Gender differences in the clinical effects of fluvoxamine and milnacipran in Japanese major depressive patients.
Author(s): Naito S, Sato K, Yoshida K, Higuchi H, Takahashi H, Kamata M, Ito K, Ohkubo T, Shimizu T
Affiliation(s): Department of Psychiatry, Akita University School of Medicine, Akita, Japan. email@example.com
Publication date & source: 2007-08, Psychiatry Clin Neurosci., 61(4):421-7.
Publication type: Research Support, Non-U.S. Gov't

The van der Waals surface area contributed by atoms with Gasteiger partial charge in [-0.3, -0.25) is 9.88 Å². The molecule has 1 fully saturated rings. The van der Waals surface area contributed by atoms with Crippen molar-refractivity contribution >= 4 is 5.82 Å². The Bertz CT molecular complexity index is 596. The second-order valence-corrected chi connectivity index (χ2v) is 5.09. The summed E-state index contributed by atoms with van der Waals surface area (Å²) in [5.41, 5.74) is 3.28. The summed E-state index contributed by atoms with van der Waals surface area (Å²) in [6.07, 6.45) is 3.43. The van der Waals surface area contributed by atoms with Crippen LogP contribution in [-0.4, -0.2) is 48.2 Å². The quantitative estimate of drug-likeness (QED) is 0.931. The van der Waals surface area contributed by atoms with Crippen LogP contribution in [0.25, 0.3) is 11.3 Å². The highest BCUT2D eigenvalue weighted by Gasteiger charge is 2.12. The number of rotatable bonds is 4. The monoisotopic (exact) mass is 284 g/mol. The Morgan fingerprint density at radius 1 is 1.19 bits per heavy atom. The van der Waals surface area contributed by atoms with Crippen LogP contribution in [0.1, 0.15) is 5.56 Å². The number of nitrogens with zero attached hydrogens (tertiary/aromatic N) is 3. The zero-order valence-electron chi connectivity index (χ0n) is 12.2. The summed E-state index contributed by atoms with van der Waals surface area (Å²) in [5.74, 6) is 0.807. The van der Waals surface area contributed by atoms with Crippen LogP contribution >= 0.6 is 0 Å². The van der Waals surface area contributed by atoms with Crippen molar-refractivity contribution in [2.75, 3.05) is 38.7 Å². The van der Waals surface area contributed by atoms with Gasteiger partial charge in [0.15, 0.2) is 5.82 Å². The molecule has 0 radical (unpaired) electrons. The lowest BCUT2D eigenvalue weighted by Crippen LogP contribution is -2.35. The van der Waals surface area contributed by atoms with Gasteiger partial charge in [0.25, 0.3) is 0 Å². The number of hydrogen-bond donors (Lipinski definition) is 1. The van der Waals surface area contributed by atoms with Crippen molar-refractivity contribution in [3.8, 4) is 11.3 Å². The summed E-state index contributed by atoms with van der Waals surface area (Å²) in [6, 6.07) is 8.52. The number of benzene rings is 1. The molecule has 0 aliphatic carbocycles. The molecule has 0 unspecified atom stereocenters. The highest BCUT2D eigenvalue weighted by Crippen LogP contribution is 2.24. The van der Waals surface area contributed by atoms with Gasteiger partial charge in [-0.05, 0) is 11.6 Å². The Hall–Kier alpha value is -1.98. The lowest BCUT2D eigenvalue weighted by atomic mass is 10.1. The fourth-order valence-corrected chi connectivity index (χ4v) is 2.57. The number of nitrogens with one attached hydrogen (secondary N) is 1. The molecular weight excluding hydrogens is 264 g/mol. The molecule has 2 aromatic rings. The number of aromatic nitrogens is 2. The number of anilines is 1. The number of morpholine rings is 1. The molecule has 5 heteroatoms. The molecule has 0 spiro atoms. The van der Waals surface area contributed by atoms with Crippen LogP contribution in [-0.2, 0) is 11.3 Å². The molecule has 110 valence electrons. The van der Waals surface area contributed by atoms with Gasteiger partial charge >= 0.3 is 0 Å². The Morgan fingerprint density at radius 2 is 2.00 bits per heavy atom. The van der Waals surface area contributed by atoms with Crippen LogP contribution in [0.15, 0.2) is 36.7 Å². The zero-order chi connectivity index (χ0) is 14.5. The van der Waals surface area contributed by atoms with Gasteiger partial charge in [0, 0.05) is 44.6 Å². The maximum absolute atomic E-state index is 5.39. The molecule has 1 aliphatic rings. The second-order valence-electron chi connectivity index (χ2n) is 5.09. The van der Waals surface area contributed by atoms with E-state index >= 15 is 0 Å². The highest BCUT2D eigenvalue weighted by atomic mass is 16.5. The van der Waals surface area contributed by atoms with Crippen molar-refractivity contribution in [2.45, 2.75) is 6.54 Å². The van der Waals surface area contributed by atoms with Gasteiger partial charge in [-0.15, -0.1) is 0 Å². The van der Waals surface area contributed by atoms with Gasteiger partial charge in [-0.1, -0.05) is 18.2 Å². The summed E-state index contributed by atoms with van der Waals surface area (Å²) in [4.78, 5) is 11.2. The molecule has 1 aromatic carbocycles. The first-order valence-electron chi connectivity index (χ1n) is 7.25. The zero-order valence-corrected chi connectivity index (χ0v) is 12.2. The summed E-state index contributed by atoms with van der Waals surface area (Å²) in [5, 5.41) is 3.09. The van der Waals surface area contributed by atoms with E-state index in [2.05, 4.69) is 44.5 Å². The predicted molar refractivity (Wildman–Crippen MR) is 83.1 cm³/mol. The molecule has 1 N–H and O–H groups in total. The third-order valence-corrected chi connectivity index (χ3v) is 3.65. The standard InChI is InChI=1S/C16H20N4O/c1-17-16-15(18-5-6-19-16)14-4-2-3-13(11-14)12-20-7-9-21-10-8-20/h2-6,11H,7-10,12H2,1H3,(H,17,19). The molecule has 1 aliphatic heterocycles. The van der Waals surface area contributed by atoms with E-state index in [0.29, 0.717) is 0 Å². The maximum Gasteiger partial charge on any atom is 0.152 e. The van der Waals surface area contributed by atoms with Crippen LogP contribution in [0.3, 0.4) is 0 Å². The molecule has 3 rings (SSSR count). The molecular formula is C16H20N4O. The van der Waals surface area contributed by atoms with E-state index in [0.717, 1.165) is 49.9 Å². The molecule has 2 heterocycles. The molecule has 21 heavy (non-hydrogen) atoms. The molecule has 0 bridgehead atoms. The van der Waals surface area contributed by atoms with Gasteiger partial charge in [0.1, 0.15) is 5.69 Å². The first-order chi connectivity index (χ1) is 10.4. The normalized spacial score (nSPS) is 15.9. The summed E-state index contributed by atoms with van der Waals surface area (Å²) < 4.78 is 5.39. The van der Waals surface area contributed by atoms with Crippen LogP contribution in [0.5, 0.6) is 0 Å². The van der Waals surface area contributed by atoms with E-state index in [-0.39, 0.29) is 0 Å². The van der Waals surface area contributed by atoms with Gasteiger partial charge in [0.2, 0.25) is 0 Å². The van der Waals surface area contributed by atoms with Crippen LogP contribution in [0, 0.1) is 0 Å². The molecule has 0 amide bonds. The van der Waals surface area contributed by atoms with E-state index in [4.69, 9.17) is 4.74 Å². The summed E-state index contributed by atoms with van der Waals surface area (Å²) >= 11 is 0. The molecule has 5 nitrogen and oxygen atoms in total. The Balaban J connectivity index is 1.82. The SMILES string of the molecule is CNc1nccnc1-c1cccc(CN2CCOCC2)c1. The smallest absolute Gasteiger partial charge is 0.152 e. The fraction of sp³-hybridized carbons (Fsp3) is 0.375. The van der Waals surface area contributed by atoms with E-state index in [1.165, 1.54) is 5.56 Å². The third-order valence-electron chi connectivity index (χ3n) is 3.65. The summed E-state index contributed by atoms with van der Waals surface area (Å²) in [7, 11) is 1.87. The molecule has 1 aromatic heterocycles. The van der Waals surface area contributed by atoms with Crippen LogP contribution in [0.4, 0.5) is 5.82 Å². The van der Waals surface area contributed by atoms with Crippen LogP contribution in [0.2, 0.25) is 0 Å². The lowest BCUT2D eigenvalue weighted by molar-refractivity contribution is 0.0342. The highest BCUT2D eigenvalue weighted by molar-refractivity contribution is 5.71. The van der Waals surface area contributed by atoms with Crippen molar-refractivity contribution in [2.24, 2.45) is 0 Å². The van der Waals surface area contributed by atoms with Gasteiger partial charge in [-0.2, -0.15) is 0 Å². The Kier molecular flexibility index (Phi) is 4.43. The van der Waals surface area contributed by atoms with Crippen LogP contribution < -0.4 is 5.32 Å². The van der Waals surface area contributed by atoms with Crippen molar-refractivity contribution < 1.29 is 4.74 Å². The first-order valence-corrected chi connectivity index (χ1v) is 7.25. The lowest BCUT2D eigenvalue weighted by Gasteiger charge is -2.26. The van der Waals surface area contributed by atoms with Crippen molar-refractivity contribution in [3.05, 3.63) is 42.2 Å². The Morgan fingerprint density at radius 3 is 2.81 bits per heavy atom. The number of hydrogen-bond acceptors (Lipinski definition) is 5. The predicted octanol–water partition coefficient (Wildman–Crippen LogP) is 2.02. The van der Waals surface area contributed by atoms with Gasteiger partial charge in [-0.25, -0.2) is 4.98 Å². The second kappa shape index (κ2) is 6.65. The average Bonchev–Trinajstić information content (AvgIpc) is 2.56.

Gender differences in the treatment response to fluvoxamine (selective serotonin re-uptake inhibitor) and milnacipran (serotonin/norepinephrine re-uptake inhibitor) were investigated in Japanese major depressive patients. A total of 125 Japanese patients was included in the present study. Sixty-six patients received fluvoxamine treatment. The daily dose was 50 mg/day for the first week and increased to 100 mg after 1 week, up to 200 mg after another week. Fifty-nine patients were given milnacipran. The daily dose was 50 mg/day for the first week, and up to 100 mg/day thereafter. Patients were divided into three groups: younger women (<44 years of age), older women (> or =44 years of age) and men. Depressive symptoms were evaluated using the Montgomery and Asberg Depression Rating Scale (MADRS) before treatment and at 1, 2, 4 and 6 weeks after the beginning of the study. In comparison with other groups, younger women treated with fluvoxamine demonstrated a significant difference in the time course of MADRS score change. However, these gender/age-related differences of antidepressant response were not observed in the patients treated with milnacipran. The results suggest that fluvoxamine is more effective in younger female patients than older female patients and male patients, while milnacipran is generally effective irrespective of gender or age.